Assemblyman Oaks Says Proposed Thruway Toll Hikes Bad For New York’s Business Climate

“Economy Hanging in the Balance Right Now”
June 4, 2012

Assemblyman and Ranking Minority Ways and Means Committee Member Robert Oaks (R,C-Macedon) says the New York State Thruway Authority’s proposed 45 percent toll hike on commercial trucks with three or more axles could create a flat tire for New York’s businesses by increasing their cost of operation.

“In a general business sense, it’s just another way that a company thinking about leaving New York could come to the conclusion they just can’t afford the cost of doing business here anymore,” Assemblyman Oaks said. “It might tip the scale for a company to move somewhere else.”

The assemblyman is joining other legislative leaders in opposing the proposal. The Thruway Authority Board last week gave it an initial green light to move forward. The board will now schedule three hearings on the proposal in different parts of the state before meeting again to consider it. The authority is independent of state government and no legislative approval is needed to authorize toll increases.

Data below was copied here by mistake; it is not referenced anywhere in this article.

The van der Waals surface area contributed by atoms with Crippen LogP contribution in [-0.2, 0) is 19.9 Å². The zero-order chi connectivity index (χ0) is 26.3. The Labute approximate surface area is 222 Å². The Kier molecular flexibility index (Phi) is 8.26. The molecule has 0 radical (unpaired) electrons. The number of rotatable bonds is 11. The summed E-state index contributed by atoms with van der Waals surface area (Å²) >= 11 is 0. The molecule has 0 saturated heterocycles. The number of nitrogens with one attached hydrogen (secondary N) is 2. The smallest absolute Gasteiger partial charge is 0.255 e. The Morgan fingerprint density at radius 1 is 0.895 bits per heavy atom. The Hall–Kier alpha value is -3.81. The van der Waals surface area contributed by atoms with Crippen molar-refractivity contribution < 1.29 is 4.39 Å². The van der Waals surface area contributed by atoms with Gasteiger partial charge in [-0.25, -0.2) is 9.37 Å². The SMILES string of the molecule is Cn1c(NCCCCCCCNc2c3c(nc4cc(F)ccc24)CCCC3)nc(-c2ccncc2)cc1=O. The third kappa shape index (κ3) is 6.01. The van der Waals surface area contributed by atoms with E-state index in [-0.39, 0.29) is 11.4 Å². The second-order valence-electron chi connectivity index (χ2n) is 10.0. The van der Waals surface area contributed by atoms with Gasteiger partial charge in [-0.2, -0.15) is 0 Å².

“It’s not a good idea to increase the cost of doing business in New York right now with the economy hanging in the balance,” Assemblyman Oaks said. He noted increased tolls would impact big and small business and could have great repercussions, such as increased costs for goods.

According to the Truck Info website there are an estimated 8.9 million people employed in trucking-related jobs nationwide, with nearly 3.5 million truck drivers, many of whom are independent owners and operators. Nationally, there are 1.2 million trucking companies with 97 percent operating 20 or fewer trucks, and 90 percent operating six or fewer trucks. The U.S. economy depends on trucks to deliver nearly 70 percent of all freight that is transported annually, accounting for $671 billion worth of manufactured and retail goods carried by trucks.

“There also is concern that increased Thruway tolls could push truck traffic off the Thruway and onto secondary roads through small communities,” Assemblyman Oaks noted, indicating this already is happening to some extent in the Finger Lakes region.

The cost of the increase can’t be absorbed by the trucking industry, he said. Some trucking companies, in addition to the businesses they serve, may decide that it is too expensive to operate in New York and leave for other states, leading to more job losses.